Dr. Barry Eppley
Q: Dr. Eppley, I am in need of jaw angle implant revision surgery, I had large, off the shelf, silicone jaw implants done two weeks ago. To me (at this stage) they look too big and are asymmetrical. As you can see from the photographs there is a distinct difference to both sides of my face, with one jaw side being lower than the other. i am also concerned that they bulge and “round out” my face from under the ears. also believe they made my face longer and squarer. I want badly to correct this and if this entails customized implants that achieve (or approach) symmetry, I hope you can help.
A: Let me start by first making a general comment about jaw angle implant surgery in men. Just about every patient in the first few weeks or month after surgery thinks that the implants are too big, asymmetrical or both. While they may very well be (I obviously don’t know what you looked like before and what your aesthetic goals were…and the beard adds another visual element which may or may not be helpful in interpretation of the results), what is important to know is that 50% of the final result is seen at 3 weeks, 75% of the result is seen by 6 weeks and it takes a full 3 months to see every detail of the final result in any form of facial skeletal augmentation surgery. So at just two weeks after surgery what you are currently seeing may or may not be a harbinger of the eventual outcome of the procedure.
I say this because I have seen numerous men jump too quickly into jaw angle implant revision surgery…long before the final result was apparent. There is an accomodation phase to the new look and that does not happen for most patients in the swelling phase of the recovery period.
The two most common complications from any facial implant surgery, in particular jaw angle implants, is what you are feeling now…over/undersizing and asymmetry. Given that you are still somewhat swollen it it hard for me to know what look you were trying to achieve and what makes the way it looks now not desired. Did you have computer imaging done before our surgery to get a feel for the look you could achieve in your face? Your description suggests that they are too big (wide) and are of a lateral design…which would account for the rounded lower face look. I suspect these are 11mm wide lateral angle implants. Such dimensions can also make the face look more square and longer (which is what many jaw angle patients want) but this style implant has very rounded edging.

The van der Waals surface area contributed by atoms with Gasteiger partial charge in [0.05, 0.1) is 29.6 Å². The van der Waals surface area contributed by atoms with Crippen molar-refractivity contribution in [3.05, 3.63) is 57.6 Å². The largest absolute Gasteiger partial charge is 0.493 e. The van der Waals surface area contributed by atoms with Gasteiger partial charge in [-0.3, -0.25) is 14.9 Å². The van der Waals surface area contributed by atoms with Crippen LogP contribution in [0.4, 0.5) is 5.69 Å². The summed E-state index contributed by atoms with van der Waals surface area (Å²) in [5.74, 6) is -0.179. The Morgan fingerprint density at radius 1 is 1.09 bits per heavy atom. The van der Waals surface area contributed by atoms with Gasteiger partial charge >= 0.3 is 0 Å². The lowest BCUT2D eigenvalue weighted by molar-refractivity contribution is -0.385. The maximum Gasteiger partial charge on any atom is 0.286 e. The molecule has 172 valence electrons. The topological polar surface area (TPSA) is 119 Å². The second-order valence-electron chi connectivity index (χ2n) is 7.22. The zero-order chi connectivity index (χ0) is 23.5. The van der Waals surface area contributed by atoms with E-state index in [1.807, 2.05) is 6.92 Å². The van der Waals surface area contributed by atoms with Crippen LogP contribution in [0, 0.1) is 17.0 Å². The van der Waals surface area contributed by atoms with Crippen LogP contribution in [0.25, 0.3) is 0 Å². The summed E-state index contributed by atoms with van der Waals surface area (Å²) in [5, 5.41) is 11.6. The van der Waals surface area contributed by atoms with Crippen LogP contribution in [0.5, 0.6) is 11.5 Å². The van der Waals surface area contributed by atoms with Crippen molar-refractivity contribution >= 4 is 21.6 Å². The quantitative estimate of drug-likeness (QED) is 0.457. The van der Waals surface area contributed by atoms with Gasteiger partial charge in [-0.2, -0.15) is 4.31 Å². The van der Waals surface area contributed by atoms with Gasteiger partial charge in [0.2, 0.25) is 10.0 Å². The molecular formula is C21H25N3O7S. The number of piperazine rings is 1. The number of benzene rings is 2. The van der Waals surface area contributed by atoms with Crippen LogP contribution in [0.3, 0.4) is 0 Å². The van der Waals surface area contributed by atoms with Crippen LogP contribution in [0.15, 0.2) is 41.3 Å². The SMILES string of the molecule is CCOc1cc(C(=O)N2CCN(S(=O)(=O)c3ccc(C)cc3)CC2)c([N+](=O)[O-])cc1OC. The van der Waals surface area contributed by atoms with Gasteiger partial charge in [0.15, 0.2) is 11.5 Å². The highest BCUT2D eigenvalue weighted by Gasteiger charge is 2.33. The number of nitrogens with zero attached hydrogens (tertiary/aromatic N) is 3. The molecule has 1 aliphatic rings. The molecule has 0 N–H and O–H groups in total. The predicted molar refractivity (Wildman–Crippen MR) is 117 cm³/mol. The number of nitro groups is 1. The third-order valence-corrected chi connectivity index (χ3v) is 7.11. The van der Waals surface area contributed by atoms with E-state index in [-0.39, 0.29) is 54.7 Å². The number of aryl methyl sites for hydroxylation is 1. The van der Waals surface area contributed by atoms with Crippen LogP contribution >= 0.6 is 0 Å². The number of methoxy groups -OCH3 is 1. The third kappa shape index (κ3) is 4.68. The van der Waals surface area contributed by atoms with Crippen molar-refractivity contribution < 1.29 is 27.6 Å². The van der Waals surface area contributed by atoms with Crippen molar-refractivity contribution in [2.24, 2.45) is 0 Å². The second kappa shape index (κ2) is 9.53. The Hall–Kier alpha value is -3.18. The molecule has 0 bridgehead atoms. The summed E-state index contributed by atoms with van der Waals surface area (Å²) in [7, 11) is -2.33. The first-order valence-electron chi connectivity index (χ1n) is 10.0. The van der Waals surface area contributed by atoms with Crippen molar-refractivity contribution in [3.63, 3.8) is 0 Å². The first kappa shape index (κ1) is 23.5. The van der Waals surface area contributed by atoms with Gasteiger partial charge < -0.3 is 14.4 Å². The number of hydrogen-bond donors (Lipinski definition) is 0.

Jaw angle implant asymmetry is a function of placement and how secure the implants are onto the bone. They were placed from inside the mouth but where they secured with screws?
I ask these questions because the solution to your jaw angle implant concerns may already lie within you (modification of existing implants and their positioning) While custom implants can always be made, I would first look at whether what you have can be salvaged to the right amount of jaw angle augmentation and symmetry…consisting of the simplest and most economic approach to jaw angle implant revision surgery.
Dr. Barry Eppley
Q: Dr. Eppley, I had Medpor jaw angle implants placed a year ago, but they did not provide sufficient lateral and vertical augmentation. I have been told that it would not be possible to replace the existing jaw angle implants due to Medpor’s tissue adherence, which is why I am thinking of getting a Medpor square chin implant with longer width to provide that augmentation.
That being said, I would very much prefer to get the Medpor jaw angle implants replaced, but I’m unsure if that’s possible. Do you think its removal would prove too difficult to be worth the risk? If not, could I replace it with another Medpor jaw angle implant at the same time?
A: If the proper jaw angle implant style is not used, the vertical elongation of the jaw angle area that many patients really need will not be achieved. While Medpor facial implants are harder to remove than silicone, it is not true that it is impossible to remove them. I have removed and replaced numerous Medpor chin and jaw angle implants. If you are still focused on using Medpor jaw angle implants then it would need to be the RZ style of either a 7 or 11mm width. Removal and replacement of jaw angle implants is done at the same time as that would be the most convenient and efficient way to do it.
Dr. Barry Eppley
Q: Dr. Eppley, I have some questions about jaw angle implant surgery.
1) If I have a jaw implant surgery, do you custom make the jaw implant for my specific jaw? Is custom making an abnormal activity for jaw augmentation practitioners or something that is done with regularity at most clinics?
2. Which material do you normally use as implant and from which brand? Why do you do this type or these types of implants?
3. What are the best/worst properties with these type of implants?
4. Approx. how many jaw implants have you done in 2012 and 2013 and what are the total number of jaw implants you have done?
5. If you were to say a number of the total people that have underwent jaw implant surgery, how many have come back of the total number and been displeased with the result?